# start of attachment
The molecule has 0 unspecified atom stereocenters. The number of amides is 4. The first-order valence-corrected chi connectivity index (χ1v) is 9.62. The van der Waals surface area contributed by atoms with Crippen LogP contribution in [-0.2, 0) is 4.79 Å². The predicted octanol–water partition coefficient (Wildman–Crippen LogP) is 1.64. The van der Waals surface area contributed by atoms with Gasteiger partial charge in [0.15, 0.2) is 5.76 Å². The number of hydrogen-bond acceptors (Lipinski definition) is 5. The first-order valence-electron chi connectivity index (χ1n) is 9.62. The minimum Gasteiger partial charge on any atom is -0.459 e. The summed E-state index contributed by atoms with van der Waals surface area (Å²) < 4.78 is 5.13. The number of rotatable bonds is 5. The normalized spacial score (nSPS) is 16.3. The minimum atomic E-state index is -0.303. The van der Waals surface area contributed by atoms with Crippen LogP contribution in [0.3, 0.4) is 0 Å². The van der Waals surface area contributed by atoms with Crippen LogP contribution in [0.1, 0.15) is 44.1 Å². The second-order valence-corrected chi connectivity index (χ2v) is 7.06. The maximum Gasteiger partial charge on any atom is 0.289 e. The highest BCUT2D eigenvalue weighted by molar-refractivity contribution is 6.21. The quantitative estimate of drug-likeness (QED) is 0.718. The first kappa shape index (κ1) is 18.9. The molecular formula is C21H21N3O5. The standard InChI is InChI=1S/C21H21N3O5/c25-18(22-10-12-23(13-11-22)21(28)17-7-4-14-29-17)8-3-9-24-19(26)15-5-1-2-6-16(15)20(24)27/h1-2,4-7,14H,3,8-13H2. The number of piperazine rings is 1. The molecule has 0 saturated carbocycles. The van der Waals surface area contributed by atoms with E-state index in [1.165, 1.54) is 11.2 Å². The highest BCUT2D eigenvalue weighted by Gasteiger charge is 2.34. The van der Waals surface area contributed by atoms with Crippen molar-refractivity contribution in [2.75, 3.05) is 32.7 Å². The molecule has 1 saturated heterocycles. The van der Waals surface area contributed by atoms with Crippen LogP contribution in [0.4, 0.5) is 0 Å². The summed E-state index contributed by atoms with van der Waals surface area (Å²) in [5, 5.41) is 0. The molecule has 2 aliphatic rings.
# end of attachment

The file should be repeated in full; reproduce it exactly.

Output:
The molecule has 0 unspecified atom stereocenters. The number of amides is 4. The first-order valence-corrected chi connectivity index (χ1v) is 9.62. The van der Waals surface area contributed by atoms with Crippen LogP contribution in [-0.2, 0) is 4.79 Å². The predicted octanol–water partition coefficient (Wildman–Crippen LogP) is 1.64. The van der Waals surface area contributed by atoms with Gasteiger partial charge in [0.15, 0.2) is 5.76 Å². The number of hydrogen-bond acceptors (Lipinski definition) is 5. The first-order valence-electron chi connectivity index (χ1n) is 9.62. The minimum Gasteiger partial charge on any atom is -0.459 e. The summed E-state index contributed by atoms with van der Waals surface area (Å²) < 4.78 is 5.13. The number of rotatable bonds is 5. The normalized spacial score (nSPS) is 16.3. The minimum atomic E-state index is -0.303. The van der Waals surface area contributed by atoms with Crippen LogP contribution in [0.3, 0.4) is 0 Å². The van der Waals surface area contributed by atoms with Crippen LogP contribution in [0.1, 0.15) is 44.1 Å². The second-order valence-corrected chi connectivity index (χ2v) is 7.06. The maximum Gasteiger partial charge on any atom is 0.289 e. The highest BCUT2D eigenvalue weighted by molar-refractivity contribution is 6.21. The quantitative estimate of drug-likeness (QED) is 0.718. The first kappa shape index (κ1) is 18.9. The molecular formula is C21H21N3O5. The standard InChI is InChI=1S/C21H21N3O5/c25-18(22-10-12-23(13-11-22)21(28)17-7-4-14-29-17)8-3-9-24-19(26)15-5-1-2-6-16(15)20(24)27/h1-2,4-7,14H,3,8-13H2. The number of piperazine rings is 1. The molecule has 0 saturated carbocycles. The van der Waals surface area contributed by atoms with E-state index in [1.165, 1.54) is 11.2 Å². The highest BCUT2D eigenvalue weighted by Gasteiger charge is 2.34. The van der Waals surface area contributed by atoms with Crippen molar-refractivity contribution in [2.75, 3.05) is 32.7 Å². The molecule has 1 saturated heterocycles. The van der Waals surface area contributed by atoms with Crippen LogP contribution in [0.4, 0.5) is 0 Å². The summed E-state index contributed by atoms with van der Waals surface area (Å²) in [5, 5.41) is 0. The molecule has 2 aliphatic rings.